Life

What is constructive wallowing? Why it’s OK to do the bare minimum during lockdown

Posted by
Anna Brech
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Feeling overwhelmed by current events? A psychotherapist shares her coping strategy for doing the bare minimum during times of crisis.

If you’re anything like us, you’ll have found it difficult to focus in recent weeks. 

You’re hyper-alert to the coronavirus situation, and its fast-changing impact. And its fallout may well be demanding a huge effort from you: whether that’s covering childcare, organizing a community volunteer network or frantically trying to make ends meet with your bank balance.

Going through these motions, however, can feel like wading in treacle. Even as you know how important they are, or how grateful you are to still have a job (if that applies), you cannot make yourself snap to and perform in the same way you would normally.

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It’s no surprise, of course. On some level – and to varying degrees – we are all going through a process of shock and trauma. 

Even if you’re lucky enough not to be directly impacted by coronavirus, it’s likely having an effect in ways you may not be fully aware of.

Perhaps you’re still playing catch-up with events in your own head, or you may be tussling with an undercurrent of worry and “what ifs” about the future.

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For all these reasons, US-based psychotherapist Tina Gilbertson suggests spending time in what she describes as “bare-minimum mode”.

“There are times in life when our energy ebbs, our spirits are low, and we just don’t feel like facing the day,” Gilbertson wrote, in a new piece in Psychology Today. “And yet we must. Because there’s another new day waiting for us to do something with it. At times like these, the best we may be able to do is the bare minimum.”

Why can't I relax?
Cut yourself some slack to recharge

The key to entering bare minimum mode, said Gilbertson, is defining what it means to you. It will be different for every person, depending on their life circumstances and responsibilities. If you’re a key worker, for example, your bare minimum will look very different from someone who is not.

Whatever it is for you, cut your schedule back to basics, taking things one day at a time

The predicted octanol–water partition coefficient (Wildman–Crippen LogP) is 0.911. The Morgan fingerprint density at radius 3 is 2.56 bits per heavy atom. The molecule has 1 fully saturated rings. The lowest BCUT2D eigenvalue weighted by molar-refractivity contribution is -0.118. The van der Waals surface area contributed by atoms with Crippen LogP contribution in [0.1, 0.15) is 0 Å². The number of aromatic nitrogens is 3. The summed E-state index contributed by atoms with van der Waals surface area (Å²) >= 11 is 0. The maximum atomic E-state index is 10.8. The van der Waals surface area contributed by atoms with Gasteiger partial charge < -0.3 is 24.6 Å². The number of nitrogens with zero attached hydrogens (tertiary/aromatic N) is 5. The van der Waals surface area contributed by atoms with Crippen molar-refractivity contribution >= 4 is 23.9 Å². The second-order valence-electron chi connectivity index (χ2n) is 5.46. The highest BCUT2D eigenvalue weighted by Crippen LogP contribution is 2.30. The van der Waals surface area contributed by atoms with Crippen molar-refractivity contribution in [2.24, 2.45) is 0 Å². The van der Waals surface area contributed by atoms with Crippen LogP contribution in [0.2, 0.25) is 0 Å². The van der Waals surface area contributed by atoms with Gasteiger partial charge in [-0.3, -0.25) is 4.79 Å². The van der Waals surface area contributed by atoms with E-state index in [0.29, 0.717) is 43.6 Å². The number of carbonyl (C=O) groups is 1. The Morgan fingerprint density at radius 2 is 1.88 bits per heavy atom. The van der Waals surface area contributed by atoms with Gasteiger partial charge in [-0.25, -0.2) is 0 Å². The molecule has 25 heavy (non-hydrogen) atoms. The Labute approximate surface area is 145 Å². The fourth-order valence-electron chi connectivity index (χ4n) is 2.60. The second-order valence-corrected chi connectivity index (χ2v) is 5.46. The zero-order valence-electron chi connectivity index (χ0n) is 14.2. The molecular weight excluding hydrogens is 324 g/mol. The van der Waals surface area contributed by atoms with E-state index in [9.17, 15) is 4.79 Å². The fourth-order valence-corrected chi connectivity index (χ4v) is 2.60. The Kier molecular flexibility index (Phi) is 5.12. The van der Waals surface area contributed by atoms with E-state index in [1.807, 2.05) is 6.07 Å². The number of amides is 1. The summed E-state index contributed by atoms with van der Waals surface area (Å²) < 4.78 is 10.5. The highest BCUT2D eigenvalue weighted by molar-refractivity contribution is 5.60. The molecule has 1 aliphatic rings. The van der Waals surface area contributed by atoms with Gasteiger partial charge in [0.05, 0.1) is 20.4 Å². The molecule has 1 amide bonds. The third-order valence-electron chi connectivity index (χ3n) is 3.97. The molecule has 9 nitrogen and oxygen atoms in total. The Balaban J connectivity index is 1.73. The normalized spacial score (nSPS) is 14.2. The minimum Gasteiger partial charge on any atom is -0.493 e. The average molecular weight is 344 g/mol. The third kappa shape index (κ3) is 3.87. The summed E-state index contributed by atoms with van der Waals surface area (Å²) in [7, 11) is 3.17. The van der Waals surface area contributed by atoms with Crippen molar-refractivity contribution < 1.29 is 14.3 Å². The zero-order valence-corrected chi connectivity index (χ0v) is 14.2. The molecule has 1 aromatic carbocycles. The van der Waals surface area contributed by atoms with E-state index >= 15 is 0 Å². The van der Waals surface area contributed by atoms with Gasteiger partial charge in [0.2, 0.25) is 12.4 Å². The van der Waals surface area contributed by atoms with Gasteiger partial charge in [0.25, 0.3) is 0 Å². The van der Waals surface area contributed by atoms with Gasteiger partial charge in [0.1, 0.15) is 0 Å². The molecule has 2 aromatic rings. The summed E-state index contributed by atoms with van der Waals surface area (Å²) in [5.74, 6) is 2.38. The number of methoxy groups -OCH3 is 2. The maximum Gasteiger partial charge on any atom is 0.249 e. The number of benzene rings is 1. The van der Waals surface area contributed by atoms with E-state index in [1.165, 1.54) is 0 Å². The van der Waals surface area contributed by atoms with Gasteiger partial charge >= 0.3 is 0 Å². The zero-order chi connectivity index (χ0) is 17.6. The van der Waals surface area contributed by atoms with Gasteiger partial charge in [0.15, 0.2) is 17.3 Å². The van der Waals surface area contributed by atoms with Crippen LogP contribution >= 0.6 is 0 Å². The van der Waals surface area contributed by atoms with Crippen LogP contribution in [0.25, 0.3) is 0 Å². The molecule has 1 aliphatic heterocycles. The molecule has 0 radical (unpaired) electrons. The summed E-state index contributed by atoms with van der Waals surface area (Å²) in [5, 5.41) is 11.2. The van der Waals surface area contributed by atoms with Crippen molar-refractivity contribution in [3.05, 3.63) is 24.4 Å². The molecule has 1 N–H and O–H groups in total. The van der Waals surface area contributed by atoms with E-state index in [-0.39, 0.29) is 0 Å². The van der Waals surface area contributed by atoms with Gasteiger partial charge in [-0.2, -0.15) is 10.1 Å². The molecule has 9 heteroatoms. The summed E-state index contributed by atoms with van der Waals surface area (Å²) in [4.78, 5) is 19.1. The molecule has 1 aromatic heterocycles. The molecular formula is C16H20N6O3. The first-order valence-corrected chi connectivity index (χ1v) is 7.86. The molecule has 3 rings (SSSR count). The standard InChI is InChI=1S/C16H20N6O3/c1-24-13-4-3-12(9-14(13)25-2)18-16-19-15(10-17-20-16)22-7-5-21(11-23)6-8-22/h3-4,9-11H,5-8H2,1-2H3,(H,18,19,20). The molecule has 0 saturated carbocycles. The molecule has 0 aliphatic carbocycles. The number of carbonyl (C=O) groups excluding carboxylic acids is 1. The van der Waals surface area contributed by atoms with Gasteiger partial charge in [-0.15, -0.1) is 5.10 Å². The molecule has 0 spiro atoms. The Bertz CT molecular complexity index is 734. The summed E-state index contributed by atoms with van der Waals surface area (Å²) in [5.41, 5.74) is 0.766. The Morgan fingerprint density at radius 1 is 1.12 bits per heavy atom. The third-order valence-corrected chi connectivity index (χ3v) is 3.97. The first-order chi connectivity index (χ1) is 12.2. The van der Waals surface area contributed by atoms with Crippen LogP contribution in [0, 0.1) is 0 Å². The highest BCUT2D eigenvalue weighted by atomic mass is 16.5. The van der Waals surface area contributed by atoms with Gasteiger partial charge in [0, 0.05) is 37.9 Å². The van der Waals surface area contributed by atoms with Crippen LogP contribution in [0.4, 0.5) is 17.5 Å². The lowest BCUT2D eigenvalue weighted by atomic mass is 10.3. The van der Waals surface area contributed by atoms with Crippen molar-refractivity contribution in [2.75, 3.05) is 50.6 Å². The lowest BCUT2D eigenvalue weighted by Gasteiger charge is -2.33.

“What’s on your list that absolutely, positively MUST get done?” she wrote. “Nothing else should appear on today’s agenda.”

An important part of this process involves choosing the easiest path possible to achieving what you need to do. For example, if you have to file a work report, how can you make the production of it as smooth as possible for yourself? How can you cut yourself some slack?

This might be about allowing yourself some extra time, having regular coffee breaks or simplifying some aspects of your research. Whatever it is that lifts the weight a little, choose that option – with zero guilt.

Woman curled up on the sofa looking concerned
The bare minimum mode is all about recognising your boundaries

Gilbertson is also the author of  Constructive Wallowing, a guide to neutralising “bad” feelings by letting yourself have them. 

And her suggestion for embracing “bare minimum mode” can be seen as its own version of constructive wallowing. You are giving yourself permission to take your foot off the pedal during these challenging times, in the knowledge that doing so will help you recharge.

It’s helpful to accept, if not actively wallow, in your need to step back.

“Don’t let empty moralizing – yours or anyone else’s – cloud your judgment,” said Gilbertson. “You don’t have to fill every hour with productive output. You’re not a machine.

“Listen to your body and your spirit. If you feel pulled toward spending time in bare-minimum mode, you probably need the rest.”

Do what you need to, to get through the day

Mental health activist and author Matt Haig had a similar message recently, when he spoke out about the pressure to be productive right now.

“The current era is crap enough without having to feel guilt that we aren’t learning Greek and painting watercolours of daffodils,” he tweeted. “If you brushed your teeth today and got showered and ate something and spent ten minutes not looking at the news then well done it’s an achievement.”

In another reflection posted on Instagram this week, Haig spoke of his worry and guilt that he couldn’t “do more” next to frontline workers and others directly involved in the crisis. But, he said, “it is okay to be a mess sometimes […] I am letting myself feel the shittiness of it all sometimes, like today, because I know how much stress and psychological tension is caused by trying to resist.”

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The upshot? It’s OK to constructively wallow in the negative feelings you have around coronavirus, as long as you are aware of them (and of the parallel positive feelings that can exist at the same time).

It’s also OK to constructively wallow by doing very little, or less than you would do ordinarily. If you’re feeling overwhelmed, it’s better not to plough on regardless.

Instead, recognise that you can go easy on yourself and do just the bare minimum that you have to. Doing so is not only helpful, it’s necessary. Like tapering before a marathon, by consciously scaling back when you need to during these weeks, you’ll come out the other side stronger.

Images: Getty

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Anna Brech

Anna Brech is a freelance journalist and former editor for stylist.co.uk. Her six-year stint on the site saw her develop a vociferous appetite for live Analytics, feminist opinion and good-quality gin in roughly equal measure. She enjoys writing across all areas of women’s lifestyle content but has a soft spot for books and escapist travel content.

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